the Fourth Week of Lent
The 1901 Jewish Encyclopedia
King of Assyria, 705-681 B.C.; son and successor of Sargon. His reign was a warlike one, yet it was marked by grandeur in architecture and art. Almost immediately after his accession to the throne Sennacherib was obliged to quell a revolt headed by Merodach-baladan, King of Babylonia, who had been dethroned by Sargon, and who now made an attempt, which was unsuccessful, to involve HEZEKIAH in his rebellion (2 Kings 20:12; Isaiah 39:1). In 703, at Kisu, about ten miles from Babylon, the Assyrian king completely defeated his opponent (comp. Jer. 2), who fled to Guzumani in Susiana. After taking Babylon and overrunning Chaldea, Sennacherib conquered a number of minor tribes along the middle Euphrates and in Zagros; and in the fourth year of his reign he marched against Luli, King of Tyre. This monarch fled, and his territory was seized by the Assyrians, who received tribute from a number of other petty rulers and, after the capture of Ascalon, invaded Egypt. This attack was caused by the Philistine city of Ekron, which had dethroned its king, Padi, a friend of the Assyrians, and had sent him to Hezekiah, who imprisoned him. Ekron then entered into an alliance with Egypt and Ethiopia; but this coalition was completely overthrown by Sennacherib at Altaku (the Eltekeh of Joshua 19:44), near Ekron, and Padi was restored to his throne.
Hezekiah, however, by his partizanship had exposed himself to the hostility of Sennacherib, who began in 701 a campaign which is described at some length in the Bible (2 Kings 18-; 2 Chronicles 32; Isaiah 22, -; comp. Josephus, "Ant." 10:1). The invasion was at first completely succesful for the Assyrian arms. City after city of Judah fell, and Hezekiah was besieged in Jerusalem until he submitted to the payment of a ransom of 300 talents of silver (or, according to Sennacherib himself, of 800) and 30 of gold, the Temple itself being stripped to make up the amount. The conqueror then withdrew to Nineveh, but, after a marauding expedition into Cilicia, he was obliged in the following year again to subdue Merodachbaladan, who had fled to Nagitu on the Persian Gulf. With the aid of Phenician shipwrights, Sennacherib constructed a fleet on the Tigris, and finally reached Nagitu. After a stubborn resistance the fugitives were routed and forced to return.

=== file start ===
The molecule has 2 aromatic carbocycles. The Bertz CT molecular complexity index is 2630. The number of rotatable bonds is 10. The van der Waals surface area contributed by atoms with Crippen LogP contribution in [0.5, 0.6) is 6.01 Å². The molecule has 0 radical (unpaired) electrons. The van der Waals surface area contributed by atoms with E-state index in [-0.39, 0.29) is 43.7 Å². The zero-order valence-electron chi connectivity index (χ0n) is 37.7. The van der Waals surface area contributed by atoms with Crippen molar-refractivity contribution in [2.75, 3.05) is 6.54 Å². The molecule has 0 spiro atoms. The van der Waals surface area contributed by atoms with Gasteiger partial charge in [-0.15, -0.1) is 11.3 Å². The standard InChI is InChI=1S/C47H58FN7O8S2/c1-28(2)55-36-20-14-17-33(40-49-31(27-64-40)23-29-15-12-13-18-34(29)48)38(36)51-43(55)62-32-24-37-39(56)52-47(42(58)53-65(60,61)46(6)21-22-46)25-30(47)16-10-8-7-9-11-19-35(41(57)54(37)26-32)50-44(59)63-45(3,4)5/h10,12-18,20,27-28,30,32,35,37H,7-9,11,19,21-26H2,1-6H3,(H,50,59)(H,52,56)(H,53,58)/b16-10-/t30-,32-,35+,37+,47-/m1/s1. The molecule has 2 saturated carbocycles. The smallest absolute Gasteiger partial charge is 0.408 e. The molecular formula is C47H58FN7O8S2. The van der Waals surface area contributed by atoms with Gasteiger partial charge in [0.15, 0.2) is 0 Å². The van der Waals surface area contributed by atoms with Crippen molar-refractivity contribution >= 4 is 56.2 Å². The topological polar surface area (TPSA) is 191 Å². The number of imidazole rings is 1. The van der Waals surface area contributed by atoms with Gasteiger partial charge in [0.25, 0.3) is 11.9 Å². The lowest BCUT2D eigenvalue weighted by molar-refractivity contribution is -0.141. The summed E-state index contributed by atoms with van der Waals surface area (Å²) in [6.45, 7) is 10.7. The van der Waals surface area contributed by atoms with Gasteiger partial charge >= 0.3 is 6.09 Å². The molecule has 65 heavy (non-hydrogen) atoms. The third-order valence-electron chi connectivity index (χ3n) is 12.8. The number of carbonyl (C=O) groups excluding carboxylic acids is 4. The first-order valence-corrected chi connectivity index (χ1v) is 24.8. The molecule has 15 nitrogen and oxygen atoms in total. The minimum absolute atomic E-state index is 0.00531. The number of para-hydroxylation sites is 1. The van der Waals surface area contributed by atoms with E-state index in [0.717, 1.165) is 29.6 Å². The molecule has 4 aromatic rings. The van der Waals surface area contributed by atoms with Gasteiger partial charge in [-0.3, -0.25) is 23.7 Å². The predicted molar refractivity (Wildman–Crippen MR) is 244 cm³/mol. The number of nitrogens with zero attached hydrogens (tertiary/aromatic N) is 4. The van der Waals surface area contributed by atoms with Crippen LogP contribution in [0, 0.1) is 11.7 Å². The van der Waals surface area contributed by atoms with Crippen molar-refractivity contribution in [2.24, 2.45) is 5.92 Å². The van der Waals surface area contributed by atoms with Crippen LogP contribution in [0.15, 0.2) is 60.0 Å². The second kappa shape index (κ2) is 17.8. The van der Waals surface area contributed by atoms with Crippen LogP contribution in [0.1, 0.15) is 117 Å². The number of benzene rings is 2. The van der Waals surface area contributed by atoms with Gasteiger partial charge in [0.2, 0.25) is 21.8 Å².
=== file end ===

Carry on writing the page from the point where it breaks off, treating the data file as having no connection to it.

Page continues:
Disaster Before Jerusalem.
Despite certain chronological difficulties, it seems probable on the whole that Sennacherib again invaded Palestine, about 699, because Hezekiah, relying on Egyptian support, had once more revolted. Directing his main attacks on Libnah and Lachish, the Assyrian king sent a strong force to Jerusalem to demand its surrender. The insolent tone adopted by his officers, however, rendered all overtures impossible; and, recognizing their inability to carry the city by storm, they returned to Sennacherib, who had meanwhile reached Pelusium, where he was about to attack Sethos, Pharaoh of Egypt. Before a battle could be fought a mysterious calamity befell the Assyrian army, which is said to have lost 185,000 men in a single night, while the remnant, fleeing in terror, was pursued by the Egyptians (2 Kings 19:35; Isaiah 37:36; Herodotus, 2:141). This disaster, however, which naturally is not mentioned in the Assyrian inscriptions, did not stay the career of Sennacherib. His expeditionto Nagitu brought upon Babylonia a retaliatory raid by the Elamites, who set a new king on the throne of Babylon. The Assyrians were completely victorious over the combined forces of Elamites and Babylonians, and in the following year (692) Sennacherib overran Susiana, capturing many towns, including the temporary capital of Kudur-Nakhunta, the Elamitic king, who fled, but survived his defeat only three months. His son and successor, Umman-Minanu, made an alliance with Mushezib-Marduk, King of Babylonia; and their forces were augmented by some of the Euphratean tribes which Sennacherib had subdued in the third year of his reign. After a fierce battle at Khalule on the lower Tigris, the Assyrian king routed his opponents, and followed up his victory by sacking Babylon itself (689). The events of the last eight years of the reign of Sennacherib are not recorded. In 681 the king was assassinated in the temple of Nisroch (possibly another name for Marduk) at Nineveh by two of his sons, Adrammelech and Sharezer. The throne was seized by Esar - haddon, another son of Sennacherib.
- Rawlinson, Seven Ancient Monarchies: The Second Monarchy, 4th ed., London, 1879;
- Bezold. Inschriften Sanherib, in Schrader, K. B. , Berlin, 1890;
- Thiele, Babylonisch-Assyrische Geschichte, Gotha, 1886;
- Winckler, Gesch. Babyloniens und Assyriens, Leipsic, 1892;
- Meissner and Rost, Bauinschriften Sanheribs, ib. 1893;
- Rogers, History of Babylonia and Assyria, New York, 1900;
- Nagel, Zug des Sanherib Gegen Jerusalem, Leipsic, 1902;
- Schrader, K. A. T. 3d ed.
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Singer, Isidore, Ph.D, Projector and Managing Editor. Entry for 'Sennacherib'. 1901 The Jewish Encyclopedia. https://www.studylight.org/​encyclopedias/​eng/​tje/​s/sennacherib.html. 1901.